Looking for a pizza sauce recipe
this is my no-cook sauce from Cook's illustrated.
1 14.5 oz can diced tomatoes..drain juice
1 garlic clove
1 tbs olive oil
salt and pepper
1 tbs dry oregano
fresh oregano if you have it.
in the food processor I first chop the garlic till fine, then I add the fresh herbs and chop. Then add the tomatoes and olive oil and puree till smooth. add salt and pepper to taste. i let it sit at room temp till I am ready to use it.
I use one I saw demonstrated on Julia Child's show one time with one of her guest chefs. Can't remember who, though.
1 large can of whole peeled tomatoes
2 cloves crushed garlic
2 teaspoons balsamic vinegar
2 tablespoons olive oil
7-10 fresh basil leaves, chopped
a pinch of sugar (optional)
a bigger pinch of dried oregano (optional)
S&P to taste
Over a sieve placed over a larger bowl, crush the whole tomatoes with your hands and throw out the tomato butts. Reserve the juices.
Mix the rest of the ingredients together, then add back in juice a little at a time to get the consistency you like.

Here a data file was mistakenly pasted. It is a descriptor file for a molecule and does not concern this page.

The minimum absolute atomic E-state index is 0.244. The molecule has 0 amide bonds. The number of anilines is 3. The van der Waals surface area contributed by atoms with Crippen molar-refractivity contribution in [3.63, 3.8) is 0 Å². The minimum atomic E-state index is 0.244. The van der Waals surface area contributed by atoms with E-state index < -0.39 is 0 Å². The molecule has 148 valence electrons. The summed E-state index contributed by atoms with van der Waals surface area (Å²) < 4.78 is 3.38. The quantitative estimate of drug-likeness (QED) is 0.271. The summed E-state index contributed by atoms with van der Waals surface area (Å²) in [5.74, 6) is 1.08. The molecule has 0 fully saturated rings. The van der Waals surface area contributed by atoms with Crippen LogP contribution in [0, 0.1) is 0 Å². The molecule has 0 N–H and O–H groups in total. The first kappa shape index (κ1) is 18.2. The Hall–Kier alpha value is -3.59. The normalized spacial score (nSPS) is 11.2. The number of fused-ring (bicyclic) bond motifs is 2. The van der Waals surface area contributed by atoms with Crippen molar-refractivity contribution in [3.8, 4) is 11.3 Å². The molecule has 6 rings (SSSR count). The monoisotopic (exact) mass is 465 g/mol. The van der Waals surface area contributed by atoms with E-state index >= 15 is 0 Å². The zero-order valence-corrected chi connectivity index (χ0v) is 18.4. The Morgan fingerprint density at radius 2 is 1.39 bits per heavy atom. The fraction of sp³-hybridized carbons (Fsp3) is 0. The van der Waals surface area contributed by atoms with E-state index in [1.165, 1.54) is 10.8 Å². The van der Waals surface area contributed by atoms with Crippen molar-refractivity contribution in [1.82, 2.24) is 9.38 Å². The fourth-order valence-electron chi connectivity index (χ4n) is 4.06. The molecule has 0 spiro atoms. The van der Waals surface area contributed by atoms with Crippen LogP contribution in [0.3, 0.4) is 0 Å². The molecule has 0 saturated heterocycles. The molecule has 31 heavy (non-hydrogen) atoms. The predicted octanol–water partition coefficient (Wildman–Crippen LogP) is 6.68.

I usually leave out the sugar and put in just a small pinch of oregano.
I have found the "no cook" sauces to add the tomato *oomph* that I like on my pizzas. But I have also been known to open a carton of Pomi crushed tomatoes and use that when I have a craving but no sauce ready in the fridge. It is good! Open your can and give it a try.
Just don't skimp on the mozzarella!!! None of the pre-shredded stuff in bags at the supermarket you hear? ;-)
Haven't used sauce for pizza in years. We make a simple, deconstructed version with fresh tomatoes is summer or canned ones in winter. Same ingredients as most cooks use in sauce, just assembled differently. I think it tastes really fresh. Lord knows it's easy.
In summer, slice vine-ripes thin, remove the seeds, salt them and leave them to drain. Wash off excess salt if necessary and dry well with towels.
In winter, remove the seeds from canned tomatoes (good quality meaty plums, San Ms or not) and drain them well. Dab dry with towels. Cut into strips or chop, your choice.
Rub the crust with olive oil (keeps it from getting soggy) and garlic. Scatter the tomato slices, strips or chopped pieces over the olive oil. Sprinkle with your choice of herbs.
Add whatever other ingredients you choose before topping with mozzarella and a sprinkle of parmesan. Don't add too much stuff - better to make two crispy pizzas than one soggy one. My family prefers a light hand with the cheese, letting the tomatoes and other ingredients play a more prominent role. Much more like the pizzas my kids liked in rural Italy.
McCormick or Schilling or whatever they're called these days makes a bottle of "Classic Pizza Seasoning." Mix a couple tablespoons of that with a small can of tomato sauce, heat (or let sit for awhile to get the flavors through it if you've got time), and you've got a very nice, spicy, tangy pizza sauce, enough to do two pizzas.